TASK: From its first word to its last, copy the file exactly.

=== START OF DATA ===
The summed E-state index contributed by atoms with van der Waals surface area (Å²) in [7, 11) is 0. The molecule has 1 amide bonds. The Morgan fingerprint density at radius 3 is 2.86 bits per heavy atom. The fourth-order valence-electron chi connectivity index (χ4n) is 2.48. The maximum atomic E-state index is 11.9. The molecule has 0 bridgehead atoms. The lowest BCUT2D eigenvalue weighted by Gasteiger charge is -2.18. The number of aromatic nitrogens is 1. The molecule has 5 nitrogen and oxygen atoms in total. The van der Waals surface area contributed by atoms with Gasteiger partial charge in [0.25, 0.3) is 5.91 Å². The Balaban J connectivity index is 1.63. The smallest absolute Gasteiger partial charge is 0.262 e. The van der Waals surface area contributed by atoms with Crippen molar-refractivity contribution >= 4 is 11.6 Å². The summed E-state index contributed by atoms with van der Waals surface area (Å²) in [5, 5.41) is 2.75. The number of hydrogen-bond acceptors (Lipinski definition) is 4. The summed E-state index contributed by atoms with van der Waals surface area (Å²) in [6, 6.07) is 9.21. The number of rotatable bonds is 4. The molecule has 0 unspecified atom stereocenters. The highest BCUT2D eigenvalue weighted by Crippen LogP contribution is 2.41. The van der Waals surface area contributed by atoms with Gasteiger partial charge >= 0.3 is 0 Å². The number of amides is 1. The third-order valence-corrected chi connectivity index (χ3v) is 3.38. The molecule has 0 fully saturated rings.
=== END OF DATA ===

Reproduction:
The summed E-state index contributed by atoms with van der Waals surface area (Å²) in [7, 11) is 0. The molecule has 1 amide bonds. The Morgan fingerprint density at radius 3 is 2.86 bits per heavy atom. The fourth-order valence-electron chi connectivity index (χ4n) is 2.48. The maximum atomic E-state index is 11.9. The molecule has 0 bridgehead atoms. The lowest BCUT2D eigenvalue weighted by Gasteiger charge is -2.18. The number of aromatic nitrogens is 1. The molecule has 5 nitrogen and oxygen atoms in total. The van der Waals surface area contributed by atoms with Gasteiger partial charge in [0.25, 0.3) is 5.91 Å². The Balaban J connectivity index is 1.63. The smallest absolute Gasteiger partial charge is 0.262 e. The van der Waals surface area contributed by atoms with Crippen molar-refractivity contribution >= 4 is 11.6 Å². The summed E-state index contributed by atoms with van der Waals surface area (Å²) in [5, 5.41) is 2.75. The number of hydrogen-bond acceptors (Lipinski definition) is 4. The summed E-state index contributed by atoms with van der Waals surface area (Å²) in [6, 6.07) is 9.21. The number of rotatable bonds is 4. The molecule has 0 unspecified atom stereocenters. The highest BCUT2D eigenvalue weighted by Crippen LogP contribution is 2.41. The van der Waals surface area contributed by atoms with Gasteiger partial charge >= 0.3 is 0 Å². The number of amides is 1. The third-order valence-corrected chi connectivity index (χ3v) is 3.38. The molecule has 0 fully saturated rings.